29 May 2012
Dog agility memorialization of an invisible, unsung hero, the dog agility spouses.
You know who gets forgotten a lot? Besides all those who gave up their lives for the USA, even if actually they were giving up their lives for misguided policies of occupations of foreign lands and got shipped off to a country far away to kill innocent people and then died in a horrible, unspeakable manner before being forgotten about?
Dog agility widows and widowers, that's who. Those proud men and women who spend their weekends and evenings and afternoons and mornings not doing dog agility.
Sure, you see some dog agility wives and husbands at dog agility. There's your dog agility Power Couples, who both run dogs and are around each other 24/7. They frequently live in an RV together, along with a pack of dogs, and they say nice things to each other in public and maybe sometimes boss each other around. Rarely, but occasionally, they breed. More likely they breed dogs instead.
Breed the dogs to other dogs, that's what I meant. Pick up your mind out of the gutter.
Think of the wealth of junior handlers we'd have if the power couples would actually breed to each other. This is just how it goes, probably power couples are too busy with their dogs to, you know. Hopefully, power couples enjoy each other's company and live in harmony in their RV's.
If the power couples don't both run dogs, the spouse is usually there to video or run the gate full time or drag equipment around or run a score table or fix motorhome problems and be awesome and cheerful. Or maybe stays home sometimes to mow expansive agility fields. Right on, power couples, is all I can say.
You might think there might be more of these than there are at dog agility. But there are many single people at dog agility as well. For ladies seeking other ladies, no shortage of single ladies out there in dog agility land. And gentlemen seeking single ladies, hubba hubba hubba, a PLETHORA. But for men seeking other men, and women seeking unhitched men, pretty much no go. Hence the small amount of power couples.
So what happens, a lot of the time, is that there is the dog agility widow or widower left at home. It may be hard to believe, but there are husbands and wives out there, who, when it comes to dog agility know only a couple things. One is, how to set the alarm clock for 4:30am on Sunday mornings and not even wake up when it goes off. And the other is, that no matter how much time, sneakers, yard space and money dog agility uses up, it is probably going to use up even more than that.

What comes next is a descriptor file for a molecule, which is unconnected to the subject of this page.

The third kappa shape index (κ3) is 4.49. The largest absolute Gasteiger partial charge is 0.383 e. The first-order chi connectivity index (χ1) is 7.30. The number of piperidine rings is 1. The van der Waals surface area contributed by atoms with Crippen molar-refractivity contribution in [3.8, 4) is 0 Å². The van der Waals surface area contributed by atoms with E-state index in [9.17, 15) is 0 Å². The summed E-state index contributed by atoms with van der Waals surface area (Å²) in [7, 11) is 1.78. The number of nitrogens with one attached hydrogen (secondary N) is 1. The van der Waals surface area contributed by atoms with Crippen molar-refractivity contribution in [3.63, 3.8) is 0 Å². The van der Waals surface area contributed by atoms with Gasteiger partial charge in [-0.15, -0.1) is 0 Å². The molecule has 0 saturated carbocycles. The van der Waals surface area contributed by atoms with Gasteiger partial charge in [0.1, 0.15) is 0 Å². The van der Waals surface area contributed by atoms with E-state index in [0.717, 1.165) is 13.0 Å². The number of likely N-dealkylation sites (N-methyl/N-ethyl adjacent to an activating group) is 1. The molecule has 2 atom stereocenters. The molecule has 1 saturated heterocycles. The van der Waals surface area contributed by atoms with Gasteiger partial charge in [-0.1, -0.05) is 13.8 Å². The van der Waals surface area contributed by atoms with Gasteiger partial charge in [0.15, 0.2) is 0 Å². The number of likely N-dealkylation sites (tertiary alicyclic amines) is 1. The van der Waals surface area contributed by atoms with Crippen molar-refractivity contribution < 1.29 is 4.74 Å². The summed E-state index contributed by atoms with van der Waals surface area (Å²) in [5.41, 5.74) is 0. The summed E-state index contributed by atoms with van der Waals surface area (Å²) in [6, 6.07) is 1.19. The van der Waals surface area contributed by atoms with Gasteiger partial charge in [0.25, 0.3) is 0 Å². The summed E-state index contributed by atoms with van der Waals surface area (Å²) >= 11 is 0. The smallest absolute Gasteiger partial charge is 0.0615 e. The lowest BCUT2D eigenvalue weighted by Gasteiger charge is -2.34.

Their relationship to the dogs may be along the lines of "Stay Stay STAY STAY STAY! GODDAMN IT, Why don't they STAY for me?" and "SHUT THE F%#K UP OTTERPOP!"
Likely, the thought of even pointing at a tunnel and saying, "Tunnel!" and having the dog run through it is stupid beyond belief. However, they might have their own interests that are equally arcane, such as screaming at fellows on tv costumed in floppy white pants and vintage orange jerseys wiggling their butts and waving large sticks to hit a fast ball for other guys to catch and dash about a diamond, that are even more curious, and hold their tongues.
They probably enjoy feeding dogs pancakes, quiet dogs relaxing outside in the sun during gardening, and fetching. Dogs who play a wiley game of not fetching with them, then fetching and doing a whole trick show for the dog agility spouse, perhaps grow tiring, yet amusing on occasion. Agility equipment in the driveway and garage becomes part of the landscape. They know not to throw away anything made of pvc.
And they spend a lot of time alone.
Because there's class. There's dog shows. There's practice time. There's special seminars. There's parties and dinners and dog walks and writing about dogs and reading about dogs and photoshoots of dogs and studying videos in the computer. Dog agility is very time consuming.
And who is going to buy the toilet paper and the milk and load the dishwasher and wash the towels and pull the weeds?
Dog agility husbands and wives, that's who. At our house, if it wasn't for my husband, who please don't ever call Mr. Team Small Dog, ever, ever, ever, or say that you saw him on the internet, we never run out of toilet paper. And always have clean towels. And many delicious meals from the taqueria are served to me on late nights home. If I am grumbling about not enough money for agility class, my dog agility husband has been known to slip me some bills to pay. He has nodded knowingly when I come home after a particularly crappy day at the dog show, and always manages a "Yay" when I come home with word of some exceptional runs. Dog tattoos are a-ok with him. And he would never, ever forget to make a pancake for the dogs.
My dog agility husband may decline my many offers to come and try some dog agility. Because, touche, I decline his many offers to go and listen to, shudder, jazz at jazz clubs. We can agree to disagree on these topics. Just like he won't turn Led Zeppelin off the radio when we're in the car together and I will sit through dub step electronica. We find common ground at our favorite bar that also serves crepes, plays indie bands and doesn't start shows too late. And we both sure do like walking around in the forest with a pack of little dogs running donuts around us and usually not jumping off of cliffs.
He may be invisible to the dog agility community, but he is always there at home when we get back. Well, unless he's at work. Or mountain biking. Or at a baseball game. Or a jazz show. Or gone out to hear real music. Or had to go to the store because I forgot to buy milk and bread and bananas. But he is an unsung hero of the agility world, and today we take a moment to think about how lucky we are, and say, Thanks.
by team small dog at 5:02 AM